A popular Call of Duty player has quit its Warzone game over claims it is “saturated with hackers”.
Vikkstar – who has more than seven million subscribers on YouTube – said the game was in “the worst state it has ever been”.
Warzone was released last March and has been played by more than 50 million people worldwide.
Activision, the publisher, previously said it has a zero-tolerance for cheaters.
UK-based Vikkstar – whose real name is Vikram Singh Barn explained why he was leaving in a video on YouTube.
This is why I quit Warzone: https://t.co/7A18b1Uapp
The fact players can livestream themselves blatantly hacking with zero repurcussions blows my mind. This guy is 2nd prestige & broadcasts hours of himself hacking.
— Vikkstar ★ (@Vikkstar123) January 30, 2021
“The game is in the worst state it’s ever been, Activision really isn’t addressing how many hackers are in the game,” he said.
“This needs to be fixed otherwise it truly will be the death of the game.”
The video also shows gameplay where Vikkstar claimed to encounter one hacker live-streaming their actions on Facebook, while also playing the game.
“What an absolute joke,” he said.
“We just happened to catch these guys in it but often you don’t even know when people are doing what we have just witnessed.”
Hackers could be encountered in almost every lobby of the game, he added.
This comes just over a week after another popular Call of Duty streamer, NickMercs, announced he was leaving the game.
Unfortunately without anti-cheat, authentic Warzone tournaments just aren’t possible anymore. We learned a lot from those Gauntlets & I’ve been tellin’ y’all.. There’s too much cheese & way too many rats. Bob & weave baby.
— FaZe Nickmercs (@NICKMERCS) January 22, 2021
In a stream on Twitch, he said: “There’s all kind of hacks… there’s no pride in this thing [playing tournaments] any more.
“Where’s the dignity? Where’s the honour system?”
Last April, Activision published a message on its blog, saying: “Warzone has zero-tolerance for cheaters.
“We take all forms of cheating very seriously, maintaining a level and fair playing field for everyone is among our highest priorities,” it added.
“This is an area we have been working on heavily, but it isn’t always something we discuss publicly.”
The company had issued more than 70,000 permanent bans on accounts since the game’s release, the blog said.
“We recognise that there’s no single solution for combating cheaters, it’s a constant enforcement every day, 24/7. Rest assured, we’re committed to ensuring a fun and fair experience for everyone.”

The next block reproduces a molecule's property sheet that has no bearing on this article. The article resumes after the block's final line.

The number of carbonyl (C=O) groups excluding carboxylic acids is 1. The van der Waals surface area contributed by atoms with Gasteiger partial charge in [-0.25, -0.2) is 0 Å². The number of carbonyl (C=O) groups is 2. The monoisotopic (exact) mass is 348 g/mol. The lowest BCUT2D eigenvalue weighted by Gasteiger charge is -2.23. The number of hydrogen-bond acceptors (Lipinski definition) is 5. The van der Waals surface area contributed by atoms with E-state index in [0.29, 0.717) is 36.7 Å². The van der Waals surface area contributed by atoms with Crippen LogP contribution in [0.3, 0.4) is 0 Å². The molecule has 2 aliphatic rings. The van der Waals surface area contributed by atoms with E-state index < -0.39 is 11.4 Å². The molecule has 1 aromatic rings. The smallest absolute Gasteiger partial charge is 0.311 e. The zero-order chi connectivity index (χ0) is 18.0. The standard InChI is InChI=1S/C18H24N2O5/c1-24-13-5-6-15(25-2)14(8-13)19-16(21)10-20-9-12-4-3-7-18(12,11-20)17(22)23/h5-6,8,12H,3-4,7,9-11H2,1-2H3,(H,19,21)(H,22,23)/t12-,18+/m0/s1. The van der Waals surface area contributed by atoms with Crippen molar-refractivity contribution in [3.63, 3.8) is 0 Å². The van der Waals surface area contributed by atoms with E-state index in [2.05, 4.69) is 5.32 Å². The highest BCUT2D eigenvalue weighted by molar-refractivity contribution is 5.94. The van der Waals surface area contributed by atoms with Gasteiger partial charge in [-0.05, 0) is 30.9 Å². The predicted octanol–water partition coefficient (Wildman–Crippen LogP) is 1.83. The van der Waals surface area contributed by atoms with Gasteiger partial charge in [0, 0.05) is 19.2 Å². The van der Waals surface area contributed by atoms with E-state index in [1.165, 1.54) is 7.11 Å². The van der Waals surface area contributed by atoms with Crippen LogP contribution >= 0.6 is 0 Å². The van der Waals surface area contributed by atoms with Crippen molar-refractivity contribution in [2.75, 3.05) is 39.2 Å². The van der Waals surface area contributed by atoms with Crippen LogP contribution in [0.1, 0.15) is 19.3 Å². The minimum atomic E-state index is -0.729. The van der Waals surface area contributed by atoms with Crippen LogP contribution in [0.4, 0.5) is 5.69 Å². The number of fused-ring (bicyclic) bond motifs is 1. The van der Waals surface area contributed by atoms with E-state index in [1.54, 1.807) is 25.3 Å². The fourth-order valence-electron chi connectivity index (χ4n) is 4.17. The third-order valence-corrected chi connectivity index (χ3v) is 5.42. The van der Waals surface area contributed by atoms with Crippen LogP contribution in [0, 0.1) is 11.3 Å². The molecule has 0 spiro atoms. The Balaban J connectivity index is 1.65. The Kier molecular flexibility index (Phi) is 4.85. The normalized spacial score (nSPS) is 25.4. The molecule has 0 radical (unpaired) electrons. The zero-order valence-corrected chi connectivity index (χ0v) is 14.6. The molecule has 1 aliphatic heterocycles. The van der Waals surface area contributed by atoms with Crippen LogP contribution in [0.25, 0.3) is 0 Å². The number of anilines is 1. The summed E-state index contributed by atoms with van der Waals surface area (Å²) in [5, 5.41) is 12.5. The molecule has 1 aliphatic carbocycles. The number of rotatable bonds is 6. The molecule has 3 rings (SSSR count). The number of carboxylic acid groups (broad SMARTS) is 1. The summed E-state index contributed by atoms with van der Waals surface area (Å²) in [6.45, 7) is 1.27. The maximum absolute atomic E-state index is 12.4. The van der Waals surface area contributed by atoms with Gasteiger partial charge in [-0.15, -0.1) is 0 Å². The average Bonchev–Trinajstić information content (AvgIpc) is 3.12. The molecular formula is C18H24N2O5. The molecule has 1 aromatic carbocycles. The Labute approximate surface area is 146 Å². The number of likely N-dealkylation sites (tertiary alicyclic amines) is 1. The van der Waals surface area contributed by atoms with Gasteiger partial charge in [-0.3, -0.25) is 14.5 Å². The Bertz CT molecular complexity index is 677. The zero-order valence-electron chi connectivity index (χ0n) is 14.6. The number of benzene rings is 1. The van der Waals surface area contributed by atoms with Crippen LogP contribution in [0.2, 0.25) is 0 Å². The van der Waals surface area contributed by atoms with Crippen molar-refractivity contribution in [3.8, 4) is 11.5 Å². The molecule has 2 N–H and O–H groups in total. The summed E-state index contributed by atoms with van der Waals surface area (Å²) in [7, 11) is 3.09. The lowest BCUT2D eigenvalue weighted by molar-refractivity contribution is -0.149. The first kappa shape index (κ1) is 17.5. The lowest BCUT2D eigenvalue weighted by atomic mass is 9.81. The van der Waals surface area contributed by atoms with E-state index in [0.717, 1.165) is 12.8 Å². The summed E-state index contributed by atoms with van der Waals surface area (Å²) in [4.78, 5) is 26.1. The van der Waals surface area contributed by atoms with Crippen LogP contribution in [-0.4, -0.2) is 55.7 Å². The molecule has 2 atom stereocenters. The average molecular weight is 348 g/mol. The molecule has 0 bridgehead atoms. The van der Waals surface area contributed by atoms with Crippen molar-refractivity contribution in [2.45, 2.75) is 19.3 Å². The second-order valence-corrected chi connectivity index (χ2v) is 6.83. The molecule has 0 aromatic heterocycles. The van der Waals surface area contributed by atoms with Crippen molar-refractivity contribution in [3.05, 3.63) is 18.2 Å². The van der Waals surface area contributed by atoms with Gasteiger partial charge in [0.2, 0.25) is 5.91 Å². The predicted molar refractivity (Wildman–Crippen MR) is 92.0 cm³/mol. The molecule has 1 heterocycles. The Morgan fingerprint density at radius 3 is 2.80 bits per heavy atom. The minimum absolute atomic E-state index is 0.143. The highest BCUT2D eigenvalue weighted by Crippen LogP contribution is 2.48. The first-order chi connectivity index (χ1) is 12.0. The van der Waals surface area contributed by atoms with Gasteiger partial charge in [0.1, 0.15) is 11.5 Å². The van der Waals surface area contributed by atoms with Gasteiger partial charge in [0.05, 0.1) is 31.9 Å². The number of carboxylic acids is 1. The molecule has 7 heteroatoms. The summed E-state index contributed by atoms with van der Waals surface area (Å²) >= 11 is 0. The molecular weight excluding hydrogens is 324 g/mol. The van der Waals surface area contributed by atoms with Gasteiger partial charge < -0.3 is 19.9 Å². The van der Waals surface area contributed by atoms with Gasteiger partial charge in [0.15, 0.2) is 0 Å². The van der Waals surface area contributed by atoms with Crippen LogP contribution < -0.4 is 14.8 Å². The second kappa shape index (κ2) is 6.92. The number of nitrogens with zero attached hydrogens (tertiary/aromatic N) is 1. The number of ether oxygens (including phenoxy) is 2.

The BBC has contacted Activision for a response to the latest complaints.
One example of how players can cheat is by using a so-called “aimbot”. This allows accurate shooting of competitors without having to manually aim.
Another popular cheat is a “wall hack”, which allows the user to see the location of other players in the game, and attack them through opaque objects like walls.
Other hacks let users hide and win by default, or heal themselves an infinite amount of times.
“Typically, these pieces of software are difficult to write but easy to set up,” said Sam Connolly, an expert in computing at the University of Central Lancashire.
“Cheats are often downloaded by hackers and set up on their own computers with relative ease.
“Call of Duty has always had a history of hackers… unfortunately it’s an issue which is not unique to one type of game, but seems widespread across lots of first-person shooters.“
Players have called on Activision to implement anti-cheat technologies to address the issue.
Other games, including Fortnite and Fall Guys, have developed software to tackle attempts to unfairly win their own battle royale last-player-standing titles.
“An issue with this type of anti-cheat software program is that genuine players will be mistakenly banned on a larger scale, and the unbanning process is typically quite onerous,” said Louise Shorthouse, senior analyst at Ampere Analysis.
“There have been suggestions of hacking during official Warzone tournaments, which is extremely damaging for the competitive integrity of the Call of Duty brand.”
Activision recently announced plans to bring Warzone to its professional e-sports Call of Duty League.
“Without addressing the cheating problem, its success and reputation as an e-sport will undoubtedly suffer,” Ms Shorthouse added.